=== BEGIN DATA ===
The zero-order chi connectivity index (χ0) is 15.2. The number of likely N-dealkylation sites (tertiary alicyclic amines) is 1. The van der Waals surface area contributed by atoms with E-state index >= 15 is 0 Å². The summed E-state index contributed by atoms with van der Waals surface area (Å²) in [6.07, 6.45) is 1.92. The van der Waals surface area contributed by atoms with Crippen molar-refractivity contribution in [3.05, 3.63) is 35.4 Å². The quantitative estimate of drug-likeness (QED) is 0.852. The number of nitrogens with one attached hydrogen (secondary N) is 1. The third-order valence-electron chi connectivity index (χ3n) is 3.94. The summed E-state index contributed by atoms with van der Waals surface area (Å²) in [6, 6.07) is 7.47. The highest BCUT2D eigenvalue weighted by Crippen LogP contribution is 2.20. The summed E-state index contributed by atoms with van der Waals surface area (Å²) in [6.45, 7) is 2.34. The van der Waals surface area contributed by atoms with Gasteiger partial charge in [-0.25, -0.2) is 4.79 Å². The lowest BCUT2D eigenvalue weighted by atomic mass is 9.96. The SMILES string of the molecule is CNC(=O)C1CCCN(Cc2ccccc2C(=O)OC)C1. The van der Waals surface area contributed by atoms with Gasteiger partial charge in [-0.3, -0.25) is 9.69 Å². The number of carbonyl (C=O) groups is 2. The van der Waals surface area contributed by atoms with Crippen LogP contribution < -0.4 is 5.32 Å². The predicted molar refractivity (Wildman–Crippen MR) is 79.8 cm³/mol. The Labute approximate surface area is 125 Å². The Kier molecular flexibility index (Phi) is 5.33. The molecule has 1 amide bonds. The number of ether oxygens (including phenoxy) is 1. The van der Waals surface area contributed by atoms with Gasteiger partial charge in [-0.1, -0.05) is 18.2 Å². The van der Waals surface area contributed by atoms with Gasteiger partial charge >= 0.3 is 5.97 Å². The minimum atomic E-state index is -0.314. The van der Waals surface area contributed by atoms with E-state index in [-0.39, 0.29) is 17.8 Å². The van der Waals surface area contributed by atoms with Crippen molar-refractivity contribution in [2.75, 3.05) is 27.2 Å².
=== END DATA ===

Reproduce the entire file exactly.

The zero-order chi connectivity index (χ0) is 15.2. The number of likely N-dealkylation sites (tertiary alicyclic amines) is 1. The van der Waals surface area contributed by atoms with E-state index >= 15 is 0 Å². The summed E-state index contributed by atoms with van der Waals surface area (Å²) in [6.07, 6.45) is 1.92. The van der Waals surface area contributed by atoms with Crippen molar-refractivity contribution in [3.05, 3.63) is 35.4 Å². The quantitative estimate of drug-likeness (QED) is 0.852. The number of nitrogens with one attached hydrogen (secondary N) is 1. The third-order valence-electron chi connectivity index (χ3n) is 3.94. The summed E-state index contributed by atoms with van der Waals surface area (Å²) in [6, 6.07) is 7.47. The highest BCUT2D eigenvalue weighted by Crippen LogP contribution is 2.20. The summed E-state index contributed by atoms with van der Waals surface area (Å²) in [6.45, 7) is 2.34. The van der Waals surface area contributed by atoms with Gasteiger partial charge in [-0.25, -0.2) is 4.79 Å². The lowest BCUT2D eigenvalue weighted by atomic mass is 9.96. The SMILES string of the molecule is CNC(=O)C1CCCN(Cc2ccccc2C(=O)OC)C1. The van der Waals surface area contributed by atoms with Gasteiger partial charge in [-0.3, -0.25) is 9.69 Å². The number of carbonyl (C=O) groups is 2. The van der Waals surface area contributed by atoms with Crippen LogP contribution < -0.4 is 5.32 Å². The predicted molar refractivity (Wildman–Crippen MR) is 79.8 cm³/mol. The Labute approximate surface area is 125 Å². The Kier molecular flexibility index (Phi) is 5.33. The molecule has 1 amide bonds. The number of ether oxygens (including phenoxy) is 1. The van der Waals surface area contributed by atoms with Gasteiger partial charge in [-0.1, -0.05) is 18.2 Å². The van der Waals surface area contributed by atoms with Gasteiger partial charge >= 0.3 is 5.97 Å². The minimum atomic E-state index is -0.314. The van der Waals surface area contributed by atoms with E-state index in [-0.39, 0.29) is 17.8 Å². The van der Waals surface area contributed by atoms with Crippen molar-refractivity contribution in [2.75, 3.05) is 27.2 Å².